Hemera/Thinkstock(CHICAGO) -- Urooj Khan had just brought home his $425,000 lottery check when he unexpectedly died the following day. Now, certain members of Khan's family are speaking publicly about the mystery -- and his nephew told ABC News they knew something was not right.

"He was a healthy guy, you know?" said the nephew, Minhaj Khan said. "He worked so hard. He was always going about his business and, the thing is: After he won the lottery and the next day later he passes away -- it's awkward. It raises some eyebrows."

The medical examiner initially ruled Urooj Khan, 46, an immigrant from India who owned dry-cleaning businesses in Chicago, died July 20, 2012, of natural causes. But after a family member demanded more tests, authorities in November found a lethal amount of cyanide in his blood, turning the case into a homicide investigation.

"When we found out there was cyanide in his blood after the extensive toxicology reports, we had to believe that ... somebody had to kill him," Minhaj Khan said. "It had to happen, because where can you get cyanide?"

Authorities could be one step closer to learning what happened to Urooj Khan. A judge Friday approved an order to exhume his body at Rosehill Cemetery in Chicago as early as Thursday to perform further tests.

Moments after the court hearing, Urooj Khan's sister, Meraj Khan, remembered her brother as the kind of person who would've shared his jackpot with anyone. Speaking at the Cook County Courthouse, she hoped the exhumation would help the investigation.

"It's very hard because I wanted my brother to rest in peace, but then we have to have justice served," she said, according to ABC News station WLS in Chicago. "So if that's what it takes for him to bring justice and peace, then that's what needs to be done."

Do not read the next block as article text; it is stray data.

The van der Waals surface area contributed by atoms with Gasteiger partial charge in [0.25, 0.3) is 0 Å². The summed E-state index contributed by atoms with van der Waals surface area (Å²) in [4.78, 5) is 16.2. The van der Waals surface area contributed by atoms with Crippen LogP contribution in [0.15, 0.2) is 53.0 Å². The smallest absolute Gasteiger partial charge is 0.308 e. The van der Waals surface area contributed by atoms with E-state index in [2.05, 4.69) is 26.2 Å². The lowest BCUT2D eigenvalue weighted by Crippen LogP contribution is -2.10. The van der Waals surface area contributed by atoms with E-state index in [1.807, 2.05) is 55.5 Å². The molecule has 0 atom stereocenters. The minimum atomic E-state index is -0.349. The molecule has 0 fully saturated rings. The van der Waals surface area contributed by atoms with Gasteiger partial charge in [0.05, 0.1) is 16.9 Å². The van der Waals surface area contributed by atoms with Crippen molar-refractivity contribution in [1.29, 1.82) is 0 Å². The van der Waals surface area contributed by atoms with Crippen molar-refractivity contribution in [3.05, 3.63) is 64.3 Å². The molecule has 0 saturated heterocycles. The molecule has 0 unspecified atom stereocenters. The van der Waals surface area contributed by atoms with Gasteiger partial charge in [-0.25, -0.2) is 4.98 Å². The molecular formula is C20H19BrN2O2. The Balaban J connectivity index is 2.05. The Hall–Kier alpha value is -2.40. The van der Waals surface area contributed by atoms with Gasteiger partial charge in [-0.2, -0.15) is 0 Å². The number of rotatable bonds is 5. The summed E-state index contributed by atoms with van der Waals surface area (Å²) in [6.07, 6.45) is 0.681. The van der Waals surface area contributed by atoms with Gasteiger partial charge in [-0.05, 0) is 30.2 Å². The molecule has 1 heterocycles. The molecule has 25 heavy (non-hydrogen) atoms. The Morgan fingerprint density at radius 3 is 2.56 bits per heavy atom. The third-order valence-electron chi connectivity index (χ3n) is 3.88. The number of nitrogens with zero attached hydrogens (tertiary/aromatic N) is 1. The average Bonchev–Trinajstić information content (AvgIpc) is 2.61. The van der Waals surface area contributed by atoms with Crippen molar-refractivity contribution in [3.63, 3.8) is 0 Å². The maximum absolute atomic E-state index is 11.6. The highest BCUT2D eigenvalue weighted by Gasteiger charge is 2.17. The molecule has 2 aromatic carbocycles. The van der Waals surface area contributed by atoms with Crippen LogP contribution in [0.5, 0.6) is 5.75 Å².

Khan reportedly did not have a will. With the investigation moving forward, his family is waging a legal fight against his widow, Shabana Ansari, 32, over more than $1 million, including Urooj Khan's lottery winnings, as well as his business and real estate holdings.

Khan's brother filed a petition Wednesday to a judge asking Citibank to release information about Khan's assets to "ultimately ensure" that [Khan's] minor daughter from a prior marriage "receives her proper share."

Ansari may have tried to cash the jackpot check after Khan's death, according to court documents, which also showed Urooj Khan's family is questioning if the couple was ever even legally married.

Ansari, Urooj Khan's second wife, who still works at the couple's dry cleaning business, has insisted they were married legally.

She has told reporters the night before her husband died, she cooked a traditional Indian meal for him and their family, including Khan's daughter and Ansari's father. Not feeling well, Khan retired early, Ansari told the Chicago Sun-Times, falling asleep in a chair, waking up in agony, then collapsing in the middle of the night. She said she called 911.